A large planetary body inferred from diamond inclusions in a ureilite meteorite
|Author(s)||Nabiei Farhang1, 2, Badro James1, 3, Dennenwaldt Teresa2, 4, Oveisi Emad2, Cantoni Marco2, Hebert Cecile2, 4, El Goresy Ahmed5, Barrat Jean-Alix6, Gillet Philippe1|
|Affiliation(s)||1 : Ecole Polytech Fed Lausanne, Inst Phys, Earth & Planetary Sci Lab, Lausanne, Switzerland.
2 : Ecole Polytech Fed Lausanne, Interdisciplinary Ctr Elect Microscopy CIME, Lausanne, Switzerland.
3 : Sorbonne Paris Cite, Inst Phys Globe Paris, Paris, France.
4 : Ecole Polytech Fed Lausanne, Inst Phys, Electron Spectrometry & Microscopy Lab LSME, Lausanne, Switzerland.
5 : Univ Bayreuth, Bayer Geoinst, Bayreuth, Germany.
6 : Univ Bretagne Occidentale, Inst Univ Europeen Mer, Plouzane, France.
|Source||Nature Communications (2041-1723) (Nature Publishing Group), 2018-04 , Vol. 9 , N. 1327 , P. 6p.|
|WOS© Times Cited||13|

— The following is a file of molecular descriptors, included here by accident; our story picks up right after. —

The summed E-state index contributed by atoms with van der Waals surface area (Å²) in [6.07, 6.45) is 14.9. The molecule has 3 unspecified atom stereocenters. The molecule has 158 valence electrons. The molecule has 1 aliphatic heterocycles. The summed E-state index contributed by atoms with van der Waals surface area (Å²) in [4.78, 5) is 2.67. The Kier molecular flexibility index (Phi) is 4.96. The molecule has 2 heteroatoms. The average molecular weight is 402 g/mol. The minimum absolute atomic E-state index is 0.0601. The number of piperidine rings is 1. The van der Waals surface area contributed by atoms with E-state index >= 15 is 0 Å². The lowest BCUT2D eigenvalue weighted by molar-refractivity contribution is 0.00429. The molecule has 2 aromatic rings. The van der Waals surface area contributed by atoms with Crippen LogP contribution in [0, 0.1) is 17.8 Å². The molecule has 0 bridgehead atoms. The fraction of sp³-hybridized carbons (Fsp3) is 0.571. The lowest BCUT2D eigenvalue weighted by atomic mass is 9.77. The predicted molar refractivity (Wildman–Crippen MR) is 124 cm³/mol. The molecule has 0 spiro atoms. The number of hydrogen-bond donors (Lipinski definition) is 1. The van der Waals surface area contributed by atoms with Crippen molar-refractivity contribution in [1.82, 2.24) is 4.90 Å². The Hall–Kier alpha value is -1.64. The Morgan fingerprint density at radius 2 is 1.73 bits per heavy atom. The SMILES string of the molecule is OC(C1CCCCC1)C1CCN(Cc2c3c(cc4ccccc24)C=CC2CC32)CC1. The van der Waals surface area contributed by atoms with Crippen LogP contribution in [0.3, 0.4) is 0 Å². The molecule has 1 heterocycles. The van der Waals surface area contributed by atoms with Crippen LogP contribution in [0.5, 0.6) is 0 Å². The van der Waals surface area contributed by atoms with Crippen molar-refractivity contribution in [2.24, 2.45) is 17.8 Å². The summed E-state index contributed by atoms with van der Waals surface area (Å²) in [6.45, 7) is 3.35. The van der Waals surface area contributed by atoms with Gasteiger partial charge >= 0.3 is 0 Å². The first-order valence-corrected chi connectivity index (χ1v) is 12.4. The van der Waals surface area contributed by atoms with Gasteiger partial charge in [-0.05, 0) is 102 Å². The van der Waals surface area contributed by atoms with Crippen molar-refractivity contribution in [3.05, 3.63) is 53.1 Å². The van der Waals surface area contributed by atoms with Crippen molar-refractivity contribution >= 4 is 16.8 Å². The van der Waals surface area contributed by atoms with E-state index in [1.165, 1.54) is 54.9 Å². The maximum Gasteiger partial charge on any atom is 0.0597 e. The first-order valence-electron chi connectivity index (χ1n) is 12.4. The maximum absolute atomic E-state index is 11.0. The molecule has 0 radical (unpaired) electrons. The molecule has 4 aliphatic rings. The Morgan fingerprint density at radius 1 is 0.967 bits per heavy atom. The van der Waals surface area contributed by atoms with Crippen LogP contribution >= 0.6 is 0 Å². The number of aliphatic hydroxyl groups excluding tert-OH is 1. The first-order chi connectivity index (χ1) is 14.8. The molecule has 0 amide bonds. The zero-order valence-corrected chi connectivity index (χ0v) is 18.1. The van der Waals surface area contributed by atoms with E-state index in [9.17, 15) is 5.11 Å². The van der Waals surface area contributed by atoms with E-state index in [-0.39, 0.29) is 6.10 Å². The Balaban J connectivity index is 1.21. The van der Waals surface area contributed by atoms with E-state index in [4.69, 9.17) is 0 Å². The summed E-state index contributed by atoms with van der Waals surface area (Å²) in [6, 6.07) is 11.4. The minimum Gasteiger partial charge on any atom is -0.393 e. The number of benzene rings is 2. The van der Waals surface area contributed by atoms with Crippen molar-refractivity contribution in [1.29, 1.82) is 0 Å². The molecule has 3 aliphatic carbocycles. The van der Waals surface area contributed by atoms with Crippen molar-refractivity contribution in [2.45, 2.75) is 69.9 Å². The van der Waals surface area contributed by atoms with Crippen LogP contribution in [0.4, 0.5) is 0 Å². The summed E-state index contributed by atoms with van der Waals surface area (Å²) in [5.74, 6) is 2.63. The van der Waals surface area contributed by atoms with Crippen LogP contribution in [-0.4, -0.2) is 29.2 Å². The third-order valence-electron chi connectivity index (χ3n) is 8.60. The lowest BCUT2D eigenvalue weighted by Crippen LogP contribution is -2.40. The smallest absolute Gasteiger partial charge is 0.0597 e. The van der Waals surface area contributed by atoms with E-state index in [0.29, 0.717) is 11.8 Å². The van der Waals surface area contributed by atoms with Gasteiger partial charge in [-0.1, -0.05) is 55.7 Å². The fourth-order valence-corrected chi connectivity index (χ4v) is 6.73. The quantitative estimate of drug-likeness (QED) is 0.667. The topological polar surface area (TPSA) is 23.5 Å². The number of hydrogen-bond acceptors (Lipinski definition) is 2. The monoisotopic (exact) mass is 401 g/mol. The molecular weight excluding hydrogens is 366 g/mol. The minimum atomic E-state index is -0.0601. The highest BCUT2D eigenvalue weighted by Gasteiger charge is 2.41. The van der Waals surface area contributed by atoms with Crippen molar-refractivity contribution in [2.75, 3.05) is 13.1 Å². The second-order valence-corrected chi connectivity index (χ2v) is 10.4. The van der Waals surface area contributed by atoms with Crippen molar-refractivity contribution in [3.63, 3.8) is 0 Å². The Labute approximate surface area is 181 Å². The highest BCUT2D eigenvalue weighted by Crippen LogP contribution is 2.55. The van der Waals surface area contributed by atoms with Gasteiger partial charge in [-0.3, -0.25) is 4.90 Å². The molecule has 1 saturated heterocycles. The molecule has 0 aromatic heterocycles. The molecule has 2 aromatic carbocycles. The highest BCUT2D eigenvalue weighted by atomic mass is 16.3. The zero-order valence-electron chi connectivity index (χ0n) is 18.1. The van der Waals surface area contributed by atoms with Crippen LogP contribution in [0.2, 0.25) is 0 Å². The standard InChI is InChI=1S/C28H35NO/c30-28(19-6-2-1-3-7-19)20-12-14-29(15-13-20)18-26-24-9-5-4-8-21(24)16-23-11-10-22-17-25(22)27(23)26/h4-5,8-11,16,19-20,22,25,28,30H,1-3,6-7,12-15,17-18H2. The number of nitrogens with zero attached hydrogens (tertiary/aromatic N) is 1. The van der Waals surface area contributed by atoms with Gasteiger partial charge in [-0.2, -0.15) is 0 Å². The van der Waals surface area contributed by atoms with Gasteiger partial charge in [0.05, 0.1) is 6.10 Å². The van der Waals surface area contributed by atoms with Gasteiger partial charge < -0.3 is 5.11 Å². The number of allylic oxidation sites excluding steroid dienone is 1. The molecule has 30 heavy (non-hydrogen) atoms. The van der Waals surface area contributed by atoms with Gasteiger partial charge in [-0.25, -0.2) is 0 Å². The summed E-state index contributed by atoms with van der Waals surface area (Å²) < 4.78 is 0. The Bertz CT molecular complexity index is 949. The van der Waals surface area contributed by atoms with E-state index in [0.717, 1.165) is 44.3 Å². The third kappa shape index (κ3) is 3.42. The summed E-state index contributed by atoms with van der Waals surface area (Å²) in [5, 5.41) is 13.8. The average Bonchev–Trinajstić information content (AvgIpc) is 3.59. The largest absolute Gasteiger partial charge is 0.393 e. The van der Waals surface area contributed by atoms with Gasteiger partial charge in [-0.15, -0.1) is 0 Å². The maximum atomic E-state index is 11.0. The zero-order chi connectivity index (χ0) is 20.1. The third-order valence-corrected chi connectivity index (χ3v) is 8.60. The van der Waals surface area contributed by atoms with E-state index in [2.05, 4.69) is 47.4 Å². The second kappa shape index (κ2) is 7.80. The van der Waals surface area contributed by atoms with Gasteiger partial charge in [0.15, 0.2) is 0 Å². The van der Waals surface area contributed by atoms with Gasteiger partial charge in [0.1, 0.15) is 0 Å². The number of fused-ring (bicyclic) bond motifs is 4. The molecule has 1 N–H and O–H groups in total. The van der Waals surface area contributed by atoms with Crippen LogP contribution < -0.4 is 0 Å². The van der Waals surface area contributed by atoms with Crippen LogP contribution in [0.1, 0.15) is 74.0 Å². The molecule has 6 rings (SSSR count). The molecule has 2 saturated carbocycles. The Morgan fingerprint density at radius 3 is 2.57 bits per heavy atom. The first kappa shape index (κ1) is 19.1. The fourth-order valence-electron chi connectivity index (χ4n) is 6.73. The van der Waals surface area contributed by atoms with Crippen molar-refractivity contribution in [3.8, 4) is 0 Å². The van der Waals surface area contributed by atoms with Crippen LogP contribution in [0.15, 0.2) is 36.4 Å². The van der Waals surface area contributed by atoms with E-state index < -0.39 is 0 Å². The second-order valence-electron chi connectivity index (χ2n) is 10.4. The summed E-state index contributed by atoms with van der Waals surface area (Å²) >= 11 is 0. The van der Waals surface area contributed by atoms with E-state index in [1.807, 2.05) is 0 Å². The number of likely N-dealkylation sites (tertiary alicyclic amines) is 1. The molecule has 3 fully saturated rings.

Planetary formation models show that terrestrial planets are formed by the accretion of tens of Moon-to Mars-sized planetary embryos through energetic giant impacts. However, relics of these large proto-planets are yet to be found. Ureilites are one of the main families of achondritic meteorites and their parent body is believed to have been catastrophically disrupted by an impact during the first 10 million years of the solar system. Here we studied a section of the Almahata Sitta ureilite using transmission electron microscopy, where large diamonds were formed at high pressure inside the parent body. We discovered chromite, phosphate, and (Fe, Ni)-sulfide inclusions embedded in diamond. The composition and morphology of the inclusions can only be explained if the formation pressure was higher than 20 GPa. Such pressures suggest that the ureilite parent body was a Mercury-to Mars-sized planetary embryo.